There’s both good news and bad news for truck drivers. The good news? A recent Federal Motor Carrier Safety Administration’s report found that in 2014 the number of truck accident fatalities dropped five percent. However, here is where the bad news comes in: the number of truck accident injuries when up twenty-one percent. This conflicting report has some experts scratching their heads, while others have their theories.
The decline in truck-related deaths is likely due to the number of new safety implementations automobiles and trucks have rapidly seen over the last decade. Some of these safety technologies include forward and backward collision warnings, back-up cameras, lane departure as well as ESC (“Electronic Stability Control”). ESC allows truck drivers to gain more control in the event the driver has to conduct extreme steering or maneuvers.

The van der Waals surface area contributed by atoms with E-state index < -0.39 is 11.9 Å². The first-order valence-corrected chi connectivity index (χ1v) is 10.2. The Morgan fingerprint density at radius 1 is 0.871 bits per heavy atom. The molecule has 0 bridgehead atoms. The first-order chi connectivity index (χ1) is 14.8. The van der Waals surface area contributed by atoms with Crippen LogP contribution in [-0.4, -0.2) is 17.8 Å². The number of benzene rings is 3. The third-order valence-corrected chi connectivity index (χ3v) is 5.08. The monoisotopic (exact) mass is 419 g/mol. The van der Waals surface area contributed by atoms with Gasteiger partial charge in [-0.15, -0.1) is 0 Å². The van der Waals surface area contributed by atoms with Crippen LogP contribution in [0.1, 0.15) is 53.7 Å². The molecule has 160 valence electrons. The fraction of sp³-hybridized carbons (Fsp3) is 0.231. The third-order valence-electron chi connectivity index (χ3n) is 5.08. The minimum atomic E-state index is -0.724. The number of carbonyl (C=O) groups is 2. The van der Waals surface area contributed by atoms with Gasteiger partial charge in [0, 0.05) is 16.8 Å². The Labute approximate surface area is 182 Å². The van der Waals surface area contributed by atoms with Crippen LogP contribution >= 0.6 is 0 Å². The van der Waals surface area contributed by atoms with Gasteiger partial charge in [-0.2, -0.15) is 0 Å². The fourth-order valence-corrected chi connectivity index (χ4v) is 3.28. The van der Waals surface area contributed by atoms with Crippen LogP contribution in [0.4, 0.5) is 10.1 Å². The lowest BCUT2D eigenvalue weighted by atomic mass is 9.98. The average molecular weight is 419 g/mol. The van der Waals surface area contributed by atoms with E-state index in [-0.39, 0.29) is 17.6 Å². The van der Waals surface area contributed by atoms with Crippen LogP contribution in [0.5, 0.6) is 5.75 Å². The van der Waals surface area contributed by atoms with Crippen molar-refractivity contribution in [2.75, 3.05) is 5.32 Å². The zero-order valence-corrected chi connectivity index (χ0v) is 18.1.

Another theory is that injuries could have increased due to the “34-Hour Restart Provision,” which in a nutshell meant more trucks and semis on the roads during daytime hours. Overall, crashes that occur during the day tend to have less fatalities but more bumps, fender benders and injury-related crashes.
However, truck accidents and other motor vehicle crashes create data that is not all that predictable and still somewhat random. That is why it is imperative that truck drivers and all motorists use precautions and adhere to safety standards.